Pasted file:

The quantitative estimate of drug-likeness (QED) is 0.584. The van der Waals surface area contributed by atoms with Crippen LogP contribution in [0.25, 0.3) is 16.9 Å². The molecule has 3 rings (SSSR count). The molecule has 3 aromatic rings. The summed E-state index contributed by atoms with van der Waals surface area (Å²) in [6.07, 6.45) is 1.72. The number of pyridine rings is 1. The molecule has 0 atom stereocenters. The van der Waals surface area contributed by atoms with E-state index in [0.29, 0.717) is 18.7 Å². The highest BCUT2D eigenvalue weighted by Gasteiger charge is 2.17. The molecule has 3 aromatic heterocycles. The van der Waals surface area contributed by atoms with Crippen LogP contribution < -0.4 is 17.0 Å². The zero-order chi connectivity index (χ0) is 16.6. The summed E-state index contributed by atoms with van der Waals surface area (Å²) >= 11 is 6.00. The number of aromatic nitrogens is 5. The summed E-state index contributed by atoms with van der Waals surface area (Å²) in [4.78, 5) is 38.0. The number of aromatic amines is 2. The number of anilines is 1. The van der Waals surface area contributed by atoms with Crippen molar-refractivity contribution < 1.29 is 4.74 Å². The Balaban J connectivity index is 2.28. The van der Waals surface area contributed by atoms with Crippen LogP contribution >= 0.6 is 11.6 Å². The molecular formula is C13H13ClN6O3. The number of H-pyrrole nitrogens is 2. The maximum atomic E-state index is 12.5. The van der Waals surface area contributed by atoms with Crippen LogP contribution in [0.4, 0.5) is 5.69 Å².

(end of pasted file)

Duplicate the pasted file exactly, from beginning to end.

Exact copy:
The quantitative estimate of drug-likeness (QED) is 0.584. The van der Waals surface area contributed by atoms with Crippen LogP contribution in [0.25, 0.3) is 16.9 Å². The molecule has 3 rings (SSSR count). The molecule has 3 aromatic rings. The summed E-state index contributed by atoms with van der Waals surface area (Å²) in [6.07, 6.45) is 1.72. The number of pyridine rings is 1. The molecule has 0 atom stereocenters. The van der Waals surface area contributed by atoms with E-state index in [0.29, 0.717) is 18.7 Å². The highest BCUT2D eigenvalue weighted by Gasteiger charge is 2.17. The molecule has 3 aromatic heterocycles. The van der Waals surface area contributed by atoms with Crippen LogP contribution < -0.4 is 17.0 Å². The zero-order chi connectivity index (χ0) is 16.6. The summed E-state index contributed by atoms with van der Waals surface area (Å²) >= 11 is 6.00. The number of aromatic nitrogens is 5. The summed E-state index contributed by atoms with van der Waals surface area (Å²) in [4.78, 5) is 38.0. The number of aromatic amines is 2. The number of anilines is 1. The van der Waals surface area contributed by atoms with Crippen molar-refractivity contribution < 1.29 is 4.74 Å². The Balaban J connectivity index is 2.28. The van der Waals surface area contributed by atoms with Crippen LogP contribution >= 0.6 is 11.6 Å². The molecular formula is C13H13ClN6O3. The number of H-pyrrole nitrogens is 2. The maximum atomic E-state index is 12.5. The van der Waals surface area contributed by atoms with Crippen LogP contribution in [0.4, 0.5) is 5.69 Å².